There was a lot of speculation in the last few weeks about the blockbuster trades happening on or near the NBA trade deadline.
Some of the trades included Kevin Love possibly ending up in Boston, the Philadelphia Sixers sending one of their big men packing, and even Blake Griffin parting ways with the Clippers. In the end, the trade deadline has come and gone and not much changed. Most of the moves that occurred were meant for next season or even two years down the road as many trades included future draft picks. No blockbuster trades went down altering the top team’s outlook for the rest of the season. Teams that are barely holding on to playoff spots did not do anything to help them challenge the upper echelon organizations like the Cleveland Cavaliers, San Antonio Spurs or the Golden State Warriors. However, even with the lack of big trades this season, there were still some winners and losers after it was all said and done.
The first team that benefited greatly from the inactivity of big trades was the Cleveland Cavaliers by adding Channing Frye. Unfortunately for the fans of the wine and gold, they had to part ways with twelve year veteran Anderson Varejao. Varejao wasn’t playing much and lost his starting job to Tristan Thompson last season after he went down with an Achilles injury. Although this isn’t a huge trade, it does clear up some cap space that the Cavs desperately needed for the off-season. The trade also adds a dependable long-range shooter in Frye who is shooting nearly 40% from three, and help spread the floor for LeBron. In the end, the Cavaliers are winners this trade deadline partly because no other team made a move to challenge their dominance over the East.
The Boston Celtics were linked to a few different trades in the weeks leading up to the deadline, but came up empty handed in the end. The biggest name the Celtics were linked to was big man Al Horford, who would help bolster a long playoff run and solidify a weak five hole. It wasn’t exactly surprising to see Horford stay with the Hawks; it was a bit of a surprise that Celtics President Danny Green didn’t try to invest any of his assets to bolster their front court. Because of their lack of aggressiveness and inactivity, the Boston Celtics are losers this year; maybe they will add a big man in the off season.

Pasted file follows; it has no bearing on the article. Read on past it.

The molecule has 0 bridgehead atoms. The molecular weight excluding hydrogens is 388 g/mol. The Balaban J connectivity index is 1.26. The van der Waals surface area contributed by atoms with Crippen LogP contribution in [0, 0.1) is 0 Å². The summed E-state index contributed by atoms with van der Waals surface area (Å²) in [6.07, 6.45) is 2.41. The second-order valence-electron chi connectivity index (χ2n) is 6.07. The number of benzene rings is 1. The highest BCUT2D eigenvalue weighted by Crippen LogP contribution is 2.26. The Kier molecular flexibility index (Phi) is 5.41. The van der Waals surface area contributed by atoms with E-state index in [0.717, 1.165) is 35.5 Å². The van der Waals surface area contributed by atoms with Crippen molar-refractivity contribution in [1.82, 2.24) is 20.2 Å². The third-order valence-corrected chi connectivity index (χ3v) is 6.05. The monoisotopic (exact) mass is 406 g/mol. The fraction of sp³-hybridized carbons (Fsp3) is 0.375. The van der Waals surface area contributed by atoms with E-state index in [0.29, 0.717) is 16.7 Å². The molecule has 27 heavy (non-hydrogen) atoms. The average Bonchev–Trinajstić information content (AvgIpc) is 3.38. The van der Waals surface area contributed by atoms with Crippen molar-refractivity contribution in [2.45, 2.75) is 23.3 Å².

The Golden State Warriors and the San Antonio Spurs, with the first and second best records in the NBA this season, remained dormant this trade deadline. Both teams didn’t have to do much as both teams have under ten losses this season. The Warriors are still on pace to best the 1995-1996 Chicago Bulls 72-10 season which is the record for most ever wins in a season. Although the Cavs added Channing Frye and the Thunder added Randy Foye, the Warriors and the Spurs don’t have much to be worried about. Draymond Green of the Warriors is too fast for either Frye or Foye to cover effectively, and Tim Duncan is too polished and fundamental for both players to guard down low. The Warriors and the Spurs end this trade deadline as winners in the eyes of many as they are both still favorites to represent the West in the NBA Finals.
The Oklahoma City Thunder only made one move as I stated above in the addition of Randy Foye. The Thunder really needed to make a splash before the trade deadline with the impending free agency of Kevin Durant this off-season, and a defense that lacks the stinginess of a perennial NBA Champion. Foye isn’t an acquisition to scoff at: he connects on a career 37% clip from three point range and gives new coach Billy Donovan another option rather than the unreliable Dion Waiters. However, there is a downside to Foye; he is not reliable on the defensive end, is not very physical, and will not make other teams fear the Thunder any more than they already do. Durant and Russell Westbrook are a dangerous duo, and with the help of Serge Ibaka, have a hold on the West’s third best record. However, if they have any hopes of making it to the championship game, they better hope for a few balls to roll their way. With the not so flattering acquisition, the Thunder are losers after the deadline this season.
Finally, the New Orleans Pelicans, who were actively shopping Ryan Anderson and his expiring contract, were unable to add anyone to their roster. The Pelicans sit six and a half games out of playoff contention in the West, and were trying to rid themselves of the eight year veteran. Anderson is averaging just under 17 points this season while shooting 43% from the field and 38% from long range. The Cavaliers were the front-runners to obtain Anderson but were not able to get the right assets in line to make the deal. While Anderson’s offensive prowess makes him a great asset, he lacks the defensive mindset and skills to be considered an all-around talent. Unfortunately for the Pelicans, not being able to trade Anderson means that they will not get anything in return from him at the end of the season if he decides to sign with another team. Therefore, the Pelicans are losers at the end of the deadline for the sole purpose that they were not able to ship Anderson and his expiring contract elsewhere.